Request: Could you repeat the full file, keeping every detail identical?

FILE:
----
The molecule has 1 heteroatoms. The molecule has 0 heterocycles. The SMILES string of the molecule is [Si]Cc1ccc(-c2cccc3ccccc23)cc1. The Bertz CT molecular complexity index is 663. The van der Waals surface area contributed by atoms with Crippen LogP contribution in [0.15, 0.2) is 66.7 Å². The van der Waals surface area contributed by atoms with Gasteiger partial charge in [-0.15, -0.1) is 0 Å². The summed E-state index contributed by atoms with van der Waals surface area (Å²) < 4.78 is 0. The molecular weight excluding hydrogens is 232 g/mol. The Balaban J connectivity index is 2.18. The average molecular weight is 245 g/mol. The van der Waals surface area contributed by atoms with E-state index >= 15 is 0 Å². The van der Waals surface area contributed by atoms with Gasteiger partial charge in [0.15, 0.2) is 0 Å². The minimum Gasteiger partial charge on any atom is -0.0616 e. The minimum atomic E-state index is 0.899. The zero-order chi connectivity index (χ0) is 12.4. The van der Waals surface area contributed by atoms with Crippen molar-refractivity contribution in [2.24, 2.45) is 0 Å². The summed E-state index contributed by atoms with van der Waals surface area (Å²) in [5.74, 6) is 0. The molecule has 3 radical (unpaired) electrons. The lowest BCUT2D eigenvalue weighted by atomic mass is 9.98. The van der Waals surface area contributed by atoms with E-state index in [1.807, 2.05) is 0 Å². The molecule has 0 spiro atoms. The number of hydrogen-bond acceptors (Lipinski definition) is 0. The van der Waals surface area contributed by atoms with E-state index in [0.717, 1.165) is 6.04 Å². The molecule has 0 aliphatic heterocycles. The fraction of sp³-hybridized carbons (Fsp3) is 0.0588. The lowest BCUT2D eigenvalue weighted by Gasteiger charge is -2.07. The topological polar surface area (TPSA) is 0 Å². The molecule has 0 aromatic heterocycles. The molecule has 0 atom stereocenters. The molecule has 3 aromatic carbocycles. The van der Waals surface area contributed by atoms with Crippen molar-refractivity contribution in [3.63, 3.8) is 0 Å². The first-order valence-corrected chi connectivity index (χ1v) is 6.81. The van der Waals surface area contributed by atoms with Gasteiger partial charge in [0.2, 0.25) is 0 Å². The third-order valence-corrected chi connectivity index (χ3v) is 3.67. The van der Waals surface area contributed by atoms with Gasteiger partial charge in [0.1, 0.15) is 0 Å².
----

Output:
The molecule has 1 heteroatoms. The molecule has 0 heterocycles. The SMILES string of the molecule is [Si]Cc1ccc(-c2cccc3ccccc23)cc1. The Bertz CT molecular complexity index is 663. The van der Waals surface area contributed by atoms with Crippen LogP contribution in [0.15, 0.2) is 66.7 Å². The van der Waals surface area contributed by atoms with Gasteiger partial charge in [-0.15, -0.1) is 0 Å². The summed E-state index contributed by atoms with van der Waals surface area (Å²) < 4.78 is 0. The molecular weight excluding hydrogens is 232 g/mol. The Balaban J connectivity index is 2.18. The average molecular weight is 245 g/mol. The van der Waals surface area contributed by atoms with E-state index >= 15 is 0 Å². The van der Waals surface area contributed by atoms with Gasteiger partial charge in [0.15, 0.2) is 0 Å². The minimum Gasteiger partial charge on any atom is -0.0616 e. The minimum atomic E-state index is 0.899. The zero-order chi connectivity index (χ0) is 12.4. The van der Waals surface area contributed by atoms with Crippen molar-refractivity contribution in [2.24, 2.45) is 0 Å². The summed E-state index contributed by atoms with van der Waals surface area (Å²) in [5.74, 6) is 0. The molecule has 3 radical (unpaired) electrons. The lowest BCUT2D eigenvalue weighted by atomic mass is 9.98. The van der Waals surface area contributed by atoms with E-state index in [1.807, 2.05) is 0 Å². The molecule has 0 spiro atoms. The number of hydrogen-bond acceptors (Lipinski definition) is 0. The van der Waals surface area contributed by atoms with E-state index in [0.717, 1.165) is 6.04 Å². The molecule has 0 aliphatic heterocycles. The fraction of sp³-hybridized carbons (Fsp3) is 0.0588. The lowest BCUT2D eigenvalue weighted by Gasteiger charge is -2.07. The topological polar surface area (TPSA) is 0 Å². The molecule has 0 aromatic heterocycles. The molecule has 0 atom stereocenters. The molecule has 3 aromatic carbocycles. The van der Waals surface area contributed by atoms with Crippen molar-refractivity contribution in [3.63, 3.8) is 0 Å². The first-order valence-corrected chi connectivity index (χ1v) is 6.81. The van der Waals surface area contributed by atoms with Gasteiger partial charge in [0.2, 0.25) is 0 Å². The third-order valence-corrected chi connectivity index (χ3v) is 3.67. The van der Waals surface area contributed by atoms with Gasteiger partial charge in [0.1, 0.15) is 0 Å².